Fachbereich Veterinärmedizin



    Site-specific attachment of palmitate or stearate to cytoplasmic versus transmembrane cysteines is a common feature of viral spike proteins (2010)

    Zeitschriftenartikel / wissenschaftlicher Beitrag
    Kordyukova, Larisa V
    Serebryakova, Marina V
    Baratova, Ludmila A
    Veit, Michael
    Virology; 398(1) — S. 49–56
    ISSN: 0042-6822
    DOI: 10.1016/j.virol.2009.11.039
    Pubmed: 20006369
    Institut für Immunologie

    Robert-von-Ostertag-Str. 7-13
    Gebäude 35
    14163 Berlin
    +49 30 838 51834

    Abstract / Zusammenfassung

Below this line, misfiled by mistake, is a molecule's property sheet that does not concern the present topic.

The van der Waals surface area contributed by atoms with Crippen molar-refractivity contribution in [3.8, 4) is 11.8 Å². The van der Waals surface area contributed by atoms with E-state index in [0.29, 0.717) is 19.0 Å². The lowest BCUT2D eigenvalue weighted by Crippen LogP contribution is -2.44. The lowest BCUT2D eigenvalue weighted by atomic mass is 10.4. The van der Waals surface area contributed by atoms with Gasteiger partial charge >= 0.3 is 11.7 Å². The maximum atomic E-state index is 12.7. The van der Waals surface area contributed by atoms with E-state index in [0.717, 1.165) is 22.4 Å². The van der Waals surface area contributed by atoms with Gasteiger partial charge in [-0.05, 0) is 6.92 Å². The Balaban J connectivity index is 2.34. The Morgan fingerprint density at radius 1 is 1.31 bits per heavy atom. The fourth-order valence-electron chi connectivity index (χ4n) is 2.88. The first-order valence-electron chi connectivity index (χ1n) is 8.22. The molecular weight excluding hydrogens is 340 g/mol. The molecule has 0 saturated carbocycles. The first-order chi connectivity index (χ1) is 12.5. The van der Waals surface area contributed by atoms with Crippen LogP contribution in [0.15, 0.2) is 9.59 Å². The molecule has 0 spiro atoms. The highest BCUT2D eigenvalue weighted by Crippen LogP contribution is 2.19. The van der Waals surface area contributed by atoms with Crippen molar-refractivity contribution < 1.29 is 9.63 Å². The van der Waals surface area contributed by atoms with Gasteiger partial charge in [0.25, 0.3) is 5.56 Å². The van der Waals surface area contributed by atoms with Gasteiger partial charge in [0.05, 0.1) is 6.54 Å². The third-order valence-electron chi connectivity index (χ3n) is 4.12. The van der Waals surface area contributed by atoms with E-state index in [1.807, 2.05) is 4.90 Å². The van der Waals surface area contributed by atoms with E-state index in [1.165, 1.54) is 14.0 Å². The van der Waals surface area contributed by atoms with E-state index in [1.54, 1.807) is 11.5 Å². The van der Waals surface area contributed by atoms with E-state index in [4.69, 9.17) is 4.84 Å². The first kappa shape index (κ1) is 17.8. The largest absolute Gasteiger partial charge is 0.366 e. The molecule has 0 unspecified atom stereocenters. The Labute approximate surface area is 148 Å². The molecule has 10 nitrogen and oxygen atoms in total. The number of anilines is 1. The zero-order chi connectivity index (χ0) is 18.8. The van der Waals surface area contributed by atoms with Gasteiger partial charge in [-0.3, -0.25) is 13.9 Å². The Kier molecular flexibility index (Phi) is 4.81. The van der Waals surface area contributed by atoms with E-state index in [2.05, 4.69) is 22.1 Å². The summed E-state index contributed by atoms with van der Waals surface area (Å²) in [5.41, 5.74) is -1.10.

Many glycoproteins of enveloped viruses are known to be "palmitoylated" at cysteines located either in the transmembrane region or in the cytoplasmic tail. Although it was recognized early on that "palmitoylation" is not specific for this carbon chain, the exact fatty acid composition of S-acylated proteins has been difficult to determine. Advancements in mass-spectrometry (MS) now allow one to quantify the fatty acids linked to single acylation sites. We report that G of Vesicular Stomatitis virus contains palmitate at a cytoplasmic cysteine, whereas F of Newcastle Disease virus and E1 of Semliki Forest virus (SFV) are stoichiometrically acylated with stearate at a transmembrane cysteine. E2 of SFV contains three molecules of palmitate and one molecule of stearate, the latter probably attached to a transmembrane cysteine. Thus, site-specific attachment of palmitate or stearate, previously described only for HA of influenza virus, is a common feature of viral spike proteins.